One of the most famous of plays written in the 1950s in the midst of McCarthyism and the “witch hunts” accusing artists, actors, musicians, and people in many walks of life of being Communists was Arthur Miller’s The Crucible. It uses the allegory of the Salem witch hunts to spotlight the effect fear, propaganda, and hysteria can have on a community. The Loud Silence of Francine Green is set in southern California, where the accusations and suspicions cut deeply into the community of the movie studios and the thousands of people who worked for them.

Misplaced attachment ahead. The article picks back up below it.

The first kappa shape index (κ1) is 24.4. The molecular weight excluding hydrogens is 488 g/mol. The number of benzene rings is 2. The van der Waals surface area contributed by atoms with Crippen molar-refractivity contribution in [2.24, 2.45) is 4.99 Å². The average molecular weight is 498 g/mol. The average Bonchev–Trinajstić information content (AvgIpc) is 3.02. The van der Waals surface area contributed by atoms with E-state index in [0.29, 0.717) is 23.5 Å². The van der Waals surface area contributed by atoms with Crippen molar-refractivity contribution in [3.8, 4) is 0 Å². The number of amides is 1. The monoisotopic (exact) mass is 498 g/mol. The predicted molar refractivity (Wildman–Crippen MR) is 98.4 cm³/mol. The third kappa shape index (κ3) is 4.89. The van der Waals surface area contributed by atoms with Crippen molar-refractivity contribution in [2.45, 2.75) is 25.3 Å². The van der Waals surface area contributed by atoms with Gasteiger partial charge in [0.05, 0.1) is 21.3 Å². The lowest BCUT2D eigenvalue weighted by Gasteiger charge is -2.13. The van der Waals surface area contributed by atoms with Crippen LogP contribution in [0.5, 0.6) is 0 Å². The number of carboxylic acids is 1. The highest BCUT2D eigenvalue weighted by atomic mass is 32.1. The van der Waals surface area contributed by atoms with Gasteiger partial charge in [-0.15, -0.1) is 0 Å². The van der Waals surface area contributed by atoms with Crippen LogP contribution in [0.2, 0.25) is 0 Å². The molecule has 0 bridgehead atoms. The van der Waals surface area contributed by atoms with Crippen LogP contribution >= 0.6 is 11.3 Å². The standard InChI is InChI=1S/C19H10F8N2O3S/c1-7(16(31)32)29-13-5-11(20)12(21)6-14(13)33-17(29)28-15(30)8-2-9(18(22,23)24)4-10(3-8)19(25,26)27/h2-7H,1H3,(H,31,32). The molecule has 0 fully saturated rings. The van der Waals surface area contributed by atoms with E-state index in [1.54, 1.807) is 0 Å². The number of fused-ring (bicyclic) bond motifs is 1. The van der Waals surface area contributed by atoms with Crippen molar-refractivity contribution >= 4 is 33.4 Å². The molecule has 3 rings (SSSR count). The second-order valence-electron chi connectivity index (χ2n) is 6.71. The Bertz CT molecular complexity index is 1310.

On PBS, American Masters aired Arthur Miller, Eliza Kazan and the Blacklist: None Without Sin (2003). There are resources on their site that would work well to accompany reading Francine Green and discussing the fear that arises when oppressive tactics are fomented by people in power.